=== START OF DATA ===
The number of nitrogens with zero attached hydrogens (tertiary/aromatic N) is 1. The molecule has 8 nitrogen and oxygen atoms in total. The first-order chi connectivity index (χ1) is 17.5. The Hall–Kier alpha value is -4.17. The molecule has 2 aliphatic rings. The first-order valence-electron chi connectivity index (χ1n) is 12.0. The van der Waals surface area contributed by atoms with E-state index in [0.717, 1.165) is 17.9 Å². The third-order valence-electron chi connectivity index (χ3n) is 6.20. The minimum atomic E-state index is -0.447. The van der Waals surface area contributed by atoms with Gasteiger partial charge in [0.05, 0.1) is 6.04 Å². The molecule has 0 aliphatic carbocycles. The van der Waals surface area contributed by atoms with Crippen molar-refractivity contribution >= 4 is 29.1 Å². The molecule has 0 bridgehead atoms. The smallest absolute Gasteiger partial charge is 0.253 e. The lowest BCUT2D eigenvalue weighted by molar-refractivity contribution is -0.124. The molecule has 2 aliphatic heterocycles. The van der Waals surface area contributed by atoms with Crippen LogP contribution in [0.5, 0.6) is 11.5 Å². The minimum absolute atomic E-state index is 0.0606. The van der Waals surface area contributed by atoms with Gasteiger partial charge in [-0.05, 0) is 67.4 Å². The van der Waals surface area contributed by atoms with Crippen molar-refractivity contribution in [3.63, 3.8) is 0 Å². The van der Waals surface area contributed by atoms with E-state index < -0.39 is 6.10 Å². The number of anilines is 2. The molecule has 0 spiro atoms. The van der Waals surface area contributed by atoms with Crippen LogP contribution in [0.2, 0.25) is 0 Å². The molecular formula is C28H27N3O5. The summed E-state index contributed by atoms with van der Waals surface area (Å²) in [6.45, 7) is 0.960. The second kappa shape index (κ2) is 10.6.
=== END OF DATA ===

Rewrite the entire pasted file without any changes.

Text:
The number of nitrogens with zero attached hydrogens (tertiary/aromatic N) is 1. The molecule has 8 nitrogen and oxygen atoms in total. The first-order chi connectivity index (χ1) is 17.5. The Hall–Kier alpha value is -4.17. The molecule has 2 aliphatic rings. The first-order valence-electron chi connectivity index (χ1n) is 12.0. The van der Waals surface area contributed by atoms with E-state index in [0.717, 1.165) is 17.9 Å². The third-order valence-electron chi connectivity index (χ3n) is 6.20. The minimum atomic E-state index is -0.447. The van der Waals surface area contributed by atoms with Gasteiger partial charge in [0.05, 0.1) is 6.04 Å². The molecule has 0 aliphatic carbocycles. The van der Waals surface area contributed by atoms with Crippen molar-refractivity contribution >= 4 is 29.1 Å². The molecule has 0 bridgehead atoms. The smallest absolute Gasteiger partial charge is 0.253 e. The lowest BCUT2D eigenvalue weighted by molar-refractivity contribution is -0.124. The molecule has 2 aliphatic heterocycles. The van der Waals surface area contributed by atoms with Crippen LogP contribution in [0.5, 0.6) is 11.5 Å². The minimum absolute atomic E-state index is 0.0606. The van der Waals surface area contributed by atoms with Gasteiger partial charge in [-0.05, 0) is 67.4 Å². The van der Waals surface area contributed by atoms with Crippen molar-refractivity contribution in [3.63, 3.8) is 0 Å². The van der Waals surface area contributed by atoms with E-state index < -0.39 is 6.10 Å². The number of anilines is 2. The molecule has 0 spiro atoms. The van der Waals surface area contributed by atoms with Crippen LogP contribution in [0.2, 0.25) is 0 Å². The molecular formula is C28H27N3O5. The summed E-state index contributed by atoms with van der Waals surface area (Å²) in [6.45, 7) is 0.960. The second kappa shape index (κ2) is 10.6.